Five public sector trade unions have taken the South African government to court to try to force it to pay salary increases agreed as part of a three-year wage deal, court papers showed on Friday.
The government told unions early this year that it could not afford the final year of the wage deal struck in 2018.
It kept civil servants’ salaries flat in April, the first month of the new fiscal year, as the cost of fighting the new coronavirus piled further pressure on already stretched state finances.
Many South Africans backed the decision not to increase civil servants’ pay, in the context of a major economic crisis caused by Covid-19 that has left millions potentially facing hunger.
President Cyril Ramaphosa has earmarked R500 billion ($30 billion) for relief, of which nearly a fifth is for unemployment benefits and social grants for the poor. Public sector wages make up around a third of government spending in a normal year.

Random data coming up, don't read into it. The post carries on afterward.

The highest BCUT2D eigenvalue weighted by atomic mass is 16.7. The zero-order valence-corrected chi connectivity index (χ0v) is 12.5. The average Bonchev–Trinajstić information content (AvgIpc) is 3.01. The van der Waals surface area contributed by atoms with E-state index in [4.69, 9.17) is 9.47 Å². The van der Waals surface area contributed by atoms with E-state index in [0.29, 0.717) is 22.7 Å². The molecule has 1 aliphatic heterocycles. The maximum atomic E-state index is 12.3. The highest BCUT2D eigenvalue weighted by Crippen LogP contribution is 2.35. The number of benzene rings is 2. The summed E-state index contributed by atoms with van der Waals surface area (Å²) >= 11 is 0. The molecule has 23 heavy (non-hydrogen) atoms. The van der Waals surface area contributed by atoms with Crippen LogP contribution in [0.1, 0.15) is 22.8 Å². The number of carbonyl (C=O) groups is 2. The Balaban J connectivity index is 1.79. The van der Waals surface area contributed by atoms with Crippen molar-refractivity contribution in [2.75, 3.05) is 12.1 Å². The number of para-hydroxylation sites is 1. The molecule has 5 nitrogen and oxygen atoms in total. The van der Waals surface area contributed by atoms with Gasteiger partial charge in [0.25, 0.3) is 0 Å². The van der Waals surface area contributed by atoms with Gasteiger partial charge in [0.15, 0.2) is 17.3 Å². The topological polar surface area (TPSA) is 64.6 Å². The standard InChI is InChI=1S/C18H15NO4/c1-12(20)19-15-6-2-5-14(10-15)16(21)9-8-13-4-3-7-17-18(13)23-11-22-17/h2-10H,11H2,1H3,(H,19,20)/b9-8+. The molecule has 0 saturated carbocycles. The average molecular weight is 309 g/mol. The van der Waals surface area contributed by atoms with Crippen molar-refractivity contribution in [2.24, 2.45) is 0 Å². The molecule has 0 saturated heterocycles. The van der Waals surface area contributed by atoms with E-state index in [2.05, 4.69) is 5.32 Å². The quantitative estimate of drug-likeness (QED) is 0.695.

In court papers filed in the Labour Court and seen by Reuters, the Public Servants Association and four unions representing health workers and teachers argued the government had breached the employment contracts of their members.
They are seeking an order forcing the government to pay the inflation-linked salary hikes agreed in 2018.
Other unions that are part of the COSATU federation and are more closely aligned with the governing African National Congress are trying to secure the salary hikes via arbitration, after early attempts to resolve the dispute in a bargaining council failed.
A spokesman for the Department of Public Service and Administration said the government would comment when dispute resolution processes had run their course.